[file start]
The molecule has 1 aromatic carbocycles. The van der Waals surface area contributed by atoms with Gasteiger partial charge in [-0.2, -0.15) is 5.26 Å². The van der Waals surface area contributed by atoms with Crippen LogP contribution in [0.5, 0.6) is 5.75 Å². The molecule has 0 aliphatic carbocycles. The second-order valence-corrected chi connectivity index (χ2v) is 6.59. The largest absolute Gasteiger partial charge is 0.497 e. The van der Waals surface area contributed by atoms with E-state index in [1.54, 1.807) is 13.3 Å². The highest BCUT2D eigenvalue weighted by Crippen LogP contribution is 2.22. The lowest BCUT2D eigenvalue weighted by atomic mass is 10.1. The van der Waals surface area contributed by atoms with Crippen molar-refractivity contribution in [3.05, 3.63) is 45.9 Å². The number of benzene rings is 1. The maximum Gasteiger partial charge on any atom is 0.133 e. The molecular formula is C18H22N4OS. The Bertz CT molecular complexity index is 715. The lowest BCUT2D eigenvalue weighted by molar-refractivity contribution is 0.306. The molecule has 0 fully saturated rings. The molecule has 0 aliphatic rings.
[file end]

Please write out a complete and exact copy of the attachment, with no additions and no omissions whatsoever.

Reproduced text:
The molecule has 1 aromatic carbocycles. The van der Waals surface area contributed by atoms with Gasteiger partial charge in [-0.2, -0.15) is 5.26 Å². The van der Waals surface area contributed by atoms with Crippen LogP contribution in [0.5, 0.6) is 5.75 Å². The molecule has 0 aliphatic carbocycles. The second-order valence-corrected chi connectivity index (χ2v) is 6.59. The largest absolute Gasteiger partial charge is 0.497 e. The van der Waals surface area contributed by atoms with E-state index in [1.54, 1.807) is 13.3 Å². The highest BCUT2D eigenvalue weighted by Crippen LogP contribution is 2.22. The lowest BCUT2D eigenvalue weighted by atomic mass is 10.1. The van der Waals surface area contributed by atoms with Crippen molar-refractivity contribution in [3.05, 3.63) is 45.9 Å². The number of benzene rings is 1. The maximum Gasteiger partial charge on any atom is 0.133 e. The molecular formula is C18H22N4OS. The Bertz CT molecular complexity index is 715. The lowest BCUT2D eigenvalue weighted by molar-refractivity contribution is 0.306. The molecule has 0 fully saturated rings. The molecule has 0 aliphatic rings.